It makes her whole journey of self-righteousness seem nonexistent is all that I’m saying.

Speaking of time, not the person quite yet but in general, I admit that when I found out that this was to be another time traveling film, I utilized a lot of words that are not fit for pleasant company. For though there are a few time traveling stories that I have enjoyed, there are far too many to count that have left a sour feeling in my heart and absolutely agonizing ache in my head.

Yet… this film surprised me. One of the many key elements in most time travelling films is the unavoidable events. Fate or destiny, whichever you prefer, are forever set in stone and what has been must always be. Back to the Future was one of the few films that entertained the notion that time is not only fluid, it’s pretty chaotic with the slightest of changes having untold consequences in the future. Those films that adhere to the notion of changing the past being next to impossible, like the recent take on H.G. Wells’ The Time Machine however…

They beat it into a person’s head over and over and over again with the hero trying to change the past despite the obvious proof that it cannot be changed. Alice has a similar circumstance happen to her but rather than deny the facts, she goes on to what she originally set out to do. Mind you all she wants to do is find out what became of the Hatter’s family and could easily have been solved had certain events not transpired but that’s neither here nor there.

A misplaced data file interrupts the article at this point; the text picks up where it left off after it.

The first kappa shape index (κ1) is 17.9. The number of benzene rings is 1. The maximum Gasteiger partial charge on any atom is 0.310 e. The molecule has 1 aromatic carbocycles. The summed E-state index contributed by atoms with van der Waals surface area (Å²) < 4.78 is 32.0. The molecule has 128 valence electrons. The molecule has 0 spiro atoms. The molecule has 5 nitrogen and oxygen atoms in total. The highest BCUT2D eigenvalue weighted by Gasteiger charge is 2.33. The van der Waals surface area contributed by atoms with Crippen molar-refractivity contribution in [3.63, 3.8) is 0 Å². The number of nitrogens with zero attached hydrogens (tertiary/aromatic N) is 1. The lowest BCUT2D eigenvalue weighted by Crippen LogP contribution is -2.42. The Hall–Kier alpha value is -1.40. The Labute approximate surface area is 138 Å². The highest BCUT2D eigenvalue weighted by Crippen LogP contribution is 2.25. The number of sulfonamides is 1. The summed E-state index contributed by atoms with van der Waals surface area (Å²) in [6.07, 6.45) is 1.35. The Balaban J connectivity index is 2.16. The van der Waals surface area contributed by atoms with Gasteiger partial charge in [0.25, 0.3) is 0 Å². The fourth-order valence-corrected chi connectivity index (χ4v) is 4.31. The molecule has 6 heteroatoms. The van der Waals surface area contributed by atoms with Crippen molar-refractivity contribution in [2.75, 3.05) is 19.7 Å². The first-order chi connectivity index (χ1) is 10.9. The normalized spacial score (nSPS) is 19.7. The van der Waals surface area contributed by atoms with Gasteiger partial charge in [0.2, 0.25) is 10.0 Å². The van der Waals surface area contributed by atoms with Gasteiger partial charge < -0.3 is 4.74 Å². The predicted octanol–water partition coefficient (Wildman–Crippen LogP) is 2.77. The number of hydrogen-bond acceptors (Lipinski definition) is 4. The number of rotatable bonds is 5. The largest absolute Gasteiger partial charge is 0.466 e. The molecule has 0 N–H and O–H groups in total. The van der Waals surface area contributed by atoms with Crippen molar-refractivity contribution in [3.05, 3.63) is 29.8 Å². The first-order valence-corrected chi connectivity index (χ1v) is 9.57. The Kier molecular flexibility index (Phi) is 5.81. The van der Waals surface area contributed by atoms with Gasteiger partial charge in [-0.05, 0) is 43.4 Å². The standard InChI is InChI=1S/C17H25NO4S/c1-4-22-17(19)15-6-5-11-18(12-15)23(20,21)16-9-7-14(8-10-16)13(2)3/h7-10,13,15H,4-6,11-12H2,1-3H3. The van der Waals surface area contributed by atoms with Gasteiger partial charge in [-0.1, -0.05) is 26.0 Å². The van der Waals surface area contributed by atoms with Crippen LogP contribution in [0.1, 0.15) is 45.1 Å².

Contrary to what I presumed this film to be with all the timey-whimey and what have you, this film is more of an… origin story or two. It answers a few questions about a few of the characters, like how did the Mad Hatter and the March Hare offend Time enough for him to imprison them at the Hare’s tea party table until Alice’s return. Or how the Red Queen’s head got so frightfully large in the first place and where her feud with her sister comes from.

What it does not answer however is how the heck she got the Jabberwocky on her side, where in the world she found the Card Soldiers and got them to work for her, how she got herself a newer, and frankly rather disgusting, new tree/bug/thorny vine castle thing complete with fruit/vegetable people to work as servants and guards.

And that’s just on the Red Queen herself! As fun as it is to see a young Mad Hatter it is just another rendition of a character played by Johnny Depp having daddy issues. Seriously that makes it… three now? Jack Sparrow, Willy Wonka, Mad Hatter… Anyway, for as much as we see of him and the Red Queen, why couldn’t we see more of the others? We see the Cheshire Cat practicing his invisibility but we get next to no bloody idea how or why he can even do that and if there are other felines who can!

More to the point, let’s get some kind of backstory on the Jabberwocky why don’t we? Remember that sole line of his? “So my old foe, we meet on the battlefield once again!” Couldn’t we see where this dynamic came from? At least a tiny bit? I understand that Sir Christopher Lee has sadly departed from this world along with the brilliance that is Alan Rickman but c’mon you guys give us a bone here.

All that said… there are plenty of things in this film that I loved. Time, for as much as I thought I’d initially dislike him, proved himself to be quite the interesting individual even by Wonderland standards. His performance is truly award worthy and truly shows off the complex nature of what is, quite literally, a personification of Time himself.